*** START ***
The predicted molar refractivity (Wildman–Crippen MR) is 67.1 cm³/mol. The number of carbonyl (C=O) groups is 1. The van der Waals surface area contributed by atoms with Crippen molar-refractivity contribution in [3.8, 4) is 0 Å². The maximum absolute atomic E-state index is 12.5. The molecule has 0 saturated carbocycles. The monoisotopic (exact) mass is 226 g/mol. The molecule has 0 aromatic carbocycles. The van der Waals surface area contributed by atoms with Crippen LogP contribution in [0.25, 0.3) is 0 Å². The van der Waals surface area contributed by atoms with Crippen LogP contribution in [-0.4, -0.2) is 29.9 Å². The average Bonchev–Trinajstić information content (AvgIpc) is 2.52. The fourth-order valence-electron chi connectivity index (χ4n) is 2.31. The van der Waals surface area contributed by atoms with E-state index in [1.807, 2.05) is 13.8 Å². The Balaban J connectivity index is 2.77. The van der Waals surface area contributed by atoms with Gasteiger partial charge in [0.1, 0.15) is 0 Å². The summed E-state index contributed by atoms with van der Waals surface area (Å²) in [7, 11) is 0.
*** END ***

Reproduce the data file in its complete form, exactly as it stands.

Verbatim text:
The predicted molar refractivity (Wildman–Crippen MR) is 67.1 cm³/mol. The number of carbonyl (C=O) groups is 1. The van der Waals surface area contributed by atoms with Crippen molar-refractivity contribution in [3.8, 4) is 0 Å². The maximum absolute atomic E-state index is 12.5. The molecule has 0 saturated carbocycles. The monoisotopic (exact) mass is 226 g/mol. The molecule has 0 aromatic carbocycles. The van der Waals surface area contributed by atoms with Crippen LogP contribution in [0.25, 0.3) is 0 Å². The van der Waals surface area contributed by atoms with Crippen LogP contribution in [-0.4, -0.2) is 29.9 Å². The average Bonchev–Trinajstić information content (AvgIpc) is 2.52. The fourth-order valence-electron chi connectivity index (χ4n) is 2.31. The van der Waals surface area contributed by atoms with E-state index in [1.807, 2.05) is 13.8 Å². The Balaban J connectivity index is 2.77. The van der Waals surface area contributed by atoms with Gasteiger partial charge in [0.1, 0.15) is 0 Å². The summed E-state index contributed by atoms with van der Waals surface area (Å²) in [7, 11) is 0.